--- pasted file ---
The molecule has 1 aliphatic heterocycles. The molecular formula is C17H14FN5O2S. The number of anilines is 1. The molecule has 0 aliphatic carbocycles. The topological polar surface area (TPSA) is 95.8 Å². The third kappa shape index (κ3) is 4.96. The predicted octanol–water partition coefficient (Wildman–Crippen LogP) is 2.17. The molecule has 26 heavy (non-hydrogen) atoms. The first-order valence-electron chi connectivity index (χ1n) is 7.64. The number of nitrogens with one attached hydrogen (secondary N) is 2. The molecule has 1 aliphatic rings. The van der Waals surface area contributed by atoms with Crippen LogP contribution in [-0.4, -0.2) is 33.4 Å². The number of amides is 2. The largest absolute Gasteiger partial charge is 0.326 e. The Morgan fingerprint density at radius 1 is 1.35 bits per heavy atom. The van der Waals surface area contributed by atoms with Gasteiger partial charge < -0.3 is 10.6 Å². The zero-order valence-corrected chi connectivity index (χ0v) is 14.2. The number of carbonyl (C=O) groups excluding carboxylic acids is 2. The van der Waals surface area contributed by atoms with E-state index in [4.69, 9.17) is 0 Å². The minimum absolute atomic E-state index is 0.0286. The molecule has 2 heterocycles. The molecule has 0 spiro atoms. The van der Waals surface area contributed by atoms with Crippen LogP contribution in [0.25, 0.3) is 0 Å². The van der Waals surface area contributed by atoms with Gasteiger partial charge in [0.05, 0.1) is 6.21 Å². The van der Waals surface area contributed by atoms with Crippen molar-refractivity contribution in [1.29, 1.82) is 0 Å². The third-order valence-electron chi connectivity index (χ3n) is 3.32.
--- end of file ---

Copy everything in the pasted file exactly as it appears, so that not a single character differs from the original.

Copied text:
The molecule has 1 aliphatic heterocycles. The molecular formula is C17H14FN5O2S. The number of anilines is 1. The molecule has 0 aliphatic carbocycles. The topological polar surface area (TPSA) is 95.8 Å². The third kappa shape index (κ3) is 4.96. The predicted octanol–water partition coefficient (Wildman–Crippen LogP) is 2.17. The molecule has 26 heavy (non-hydrogen) atoms. The first-order valence-electron chi connectivity index (χ1n) is 7.64. The number of nitrogens with one attached hydrogen (secondary N) is 2. The molecule has 1 aliphatic rings. The van der Waals surface area contributed by atoms with Crippen LogP contribution in [-0.4, -0.2) is 33.4 Å². The number of amides is 2. The largest absolute Gasteiger partial charge is 0.326 e. The Morgan fingerprint density at radius 1 is 1.35 bits per heavy atom. The van der Waals surface area contributed by atoms with Gasteiger partial charge < -0.3 is 10.6 Å². The zero-order valence-corrected chi connectivity index (χ0v) is 14.2. The number of carbonyl (C=O) groups excluding carboxylic acids is 2. The van der Waals surface area contributed by atoms with E-state index in [4.69, 9.17) is 0 Å². The minimum absolute atomic E-state index is 0.0286. The molecule has 2 heterocycles. The molecule has 0 spiro atoms. The van der Waals surface area contributed by atoms with Crippen LogP contribution in [0.25, 0.3) is 0 Å². The van der Waals surface area contributed by atoms with Gasteiger partial charge in [0.05, 0.1) is 6.21 Å². The van der Waals surface area contributed by atoms with Crippen molar-refractivity contribution in [1.29, 1.82) is 0 Å². The third-order valence-electron chi connectivity index (χ3n) is 3.32.